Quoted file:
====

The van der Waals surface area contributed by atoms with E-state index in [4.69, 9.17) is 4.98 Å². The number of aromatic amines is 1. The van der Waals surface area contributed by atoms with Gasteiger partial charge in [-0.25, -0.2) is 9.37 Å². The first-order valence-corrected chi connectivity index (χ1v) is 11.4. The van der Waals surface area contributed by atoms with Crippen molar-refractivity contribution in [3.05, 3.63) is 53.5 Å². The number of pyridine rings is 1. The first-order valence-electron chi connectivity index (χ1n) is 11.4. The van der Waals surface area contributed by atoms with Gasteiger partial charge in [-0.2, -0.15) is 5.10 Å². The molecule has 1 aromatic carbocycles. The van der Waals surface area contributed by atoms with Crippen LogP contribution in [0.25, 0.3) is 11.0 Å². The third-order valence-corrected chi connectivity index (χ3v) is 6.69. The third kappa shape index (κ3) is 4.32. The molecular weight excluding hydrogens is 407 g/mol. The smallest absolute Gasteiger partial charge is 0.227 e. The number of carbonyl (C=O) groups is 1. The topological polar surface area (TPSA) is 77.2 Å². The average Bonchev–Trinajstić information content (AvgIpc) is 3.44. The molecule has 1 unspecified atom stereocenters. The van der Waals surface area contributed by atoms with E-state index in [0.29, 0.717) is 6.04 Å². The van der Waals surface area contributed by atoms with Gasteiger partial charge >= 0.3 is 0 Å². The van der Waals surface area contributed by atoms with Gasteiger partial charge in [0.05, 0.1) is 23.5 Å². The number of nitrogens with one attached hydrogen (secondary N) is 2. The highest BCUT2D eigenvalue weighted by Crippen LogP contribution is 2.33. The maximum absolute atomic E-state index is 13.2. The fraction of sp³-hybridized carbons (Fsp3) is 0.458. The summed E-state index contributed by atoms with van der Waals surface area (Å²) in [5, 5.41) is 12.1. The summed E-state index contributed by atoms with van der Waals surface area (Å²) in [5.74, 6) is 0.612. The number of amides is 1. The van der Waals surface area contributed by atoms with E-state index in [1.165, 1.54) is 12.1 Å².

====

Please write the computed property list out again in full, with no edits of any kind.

The van der Waals surface area contributed by atoms with E-state index in [4.69, 9.17) is 4.98 Å². The number of aromatic amines is 1. The van der Waals surface area contributed by atoms with Gasteiger partial charge in [-0.25, -0.2) is 9.37 Å². The first-order valence-corrected chi connectivity index (χ1v) is 11.4. The van der Waals surface area contributed by atoms with Crippen molar-refractivity contribution in [3.05, 3.63) is 53.5 Å². The number of pyridine rings is 1. The first-order valence-electron chi connectivity index (χ1n) is 11.4. The van der Waals surface area contributed by atoms with Gasteiger partial charge in [-0.2, -0.15) is 5.10 Å². The molecule has 1 aromatic carbocycles. The van der Waals surface area contributed by atoms with Crippen LogP contribution in [0.25, 0.3) is 11.0 Å². The third-order valence-corrected chi connectivity index (χ3v) is 6.69. The third kappa shape index (κ3) is 4.32. The molecular weight excluding hydrogens is 407 g/mol. The smallest absolute Gasteiger partial charge is 0.227 e. The number of carbonyl (C=O) groups is 1. The topological polar surface area (TPSA) is 77.2 Å². The average Bonchev–Trinajstić information content (AvgIpc) is 3.44. The molecule has 1 unspecified atom stereocenters. The van der Waals surface area contributed by atoms with E-state index in [0.29, 0.717) is 6.04 Å². The van der Waals surface area contributed by atoms with Gasteiger partial charge >= 0.3 is 0 Å². The van der Waals surface area contributed by atoms with Gasteiger partial charge in [0.05, 0.1) is 23.5 Å². The number of nitrogens with one attached hydrogen (secondary N) is 2. The highest BCUT2D eigenvalue weighted by Crippen LogP contribution is 2.33. The maximum absolute atomic E-state index is 13.2. The fraction of sp³-hybridized carbons (Fsp3) is 0.458. The summed E-state index contributed by atoms with van der Waals surface area (Å²) in [5, 5.41) is 12.1. The summed E-state index contributed by atoms with van der Waals surface area (Å²) in [5.74, 6) is 0.612. The number of amides is 1. The van der Waals surface area contributed by atoms with E-state index in [1.165, 1.54) is 12.1 Å².